Sir Martin Sorrell's personal bonus scheme is under renewed scrutiny after it emerged WPP Group rejected calls for a shareholder vote on the subject.
The agency giant has faced calls from several institutional shareholder groups to alter its controversial five-year remuneration package for top executives. Last week it bowed to this pressure, agreeing to revise the scheme and postponing the extraordinary general meeting at which shareholders will vote on it [WAMN: 02-Apr-04].
Under the proposals, senior executives use their own cash to buy shares in the group, then receive rewards according to WPP's performance relative to its nearest rivals. If all goes well, they will share £112.5 million ($204.4m; €169.5m) between them, with Sorrell taking £44m.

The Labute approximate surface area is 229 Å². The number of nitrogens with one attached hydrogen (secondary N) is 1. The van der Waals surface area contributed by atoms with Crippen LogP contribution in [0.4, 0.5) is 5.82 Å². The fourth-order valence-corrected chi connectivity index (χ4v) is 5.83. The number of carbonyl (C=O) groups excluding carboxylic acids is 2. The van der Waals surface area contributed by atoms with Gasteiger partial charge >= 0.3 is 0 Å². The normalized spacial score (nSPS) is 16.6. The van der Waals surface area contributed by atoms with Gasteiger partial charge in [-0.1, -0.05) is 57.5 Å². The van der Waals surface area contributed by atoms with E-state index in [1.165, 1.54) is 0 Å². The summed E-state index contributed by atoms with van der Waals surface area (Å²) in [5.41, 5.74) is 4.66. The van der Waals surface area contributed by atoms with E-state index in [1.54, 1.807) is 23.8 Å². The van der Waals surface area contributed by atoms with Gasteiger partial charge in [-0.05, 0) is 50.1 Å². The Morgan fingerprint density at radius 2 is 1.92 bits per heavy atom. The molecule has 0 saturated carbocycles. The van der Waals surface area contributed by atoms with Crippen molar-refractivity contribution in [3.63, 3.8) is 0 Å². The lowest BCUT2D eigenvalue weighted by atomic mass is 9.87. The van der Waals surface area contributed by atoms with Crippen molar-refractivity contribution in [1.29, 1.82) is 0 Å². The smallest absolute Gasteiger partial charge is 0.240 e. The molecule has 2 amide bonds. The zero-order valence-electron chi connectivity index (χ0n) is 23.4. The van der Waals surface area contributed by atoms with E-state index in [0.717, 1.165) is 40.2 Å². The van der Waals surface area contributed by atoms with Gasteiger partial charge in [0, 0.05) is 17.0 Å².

The latter payment is of particular concern to some investors. It has emerged that financial services giant Legal & General asked WPP to put Sorrell's personal remuneration package up for a separate vote (though it is unclear whether this request was made before or after WPP agreed to revisions).
Although Legal & General's demand was rebuffed, it highlights the sense of unease among some investors at the huge payout on offer.
The Association of British Insurers -- one of the investment groups to come out against the bonus scheme late last week -- said voting on Sorrell's share options separately was a "new issue" that it would raise with its members.
Data sourced from: Financial Times; additional content by WARC staff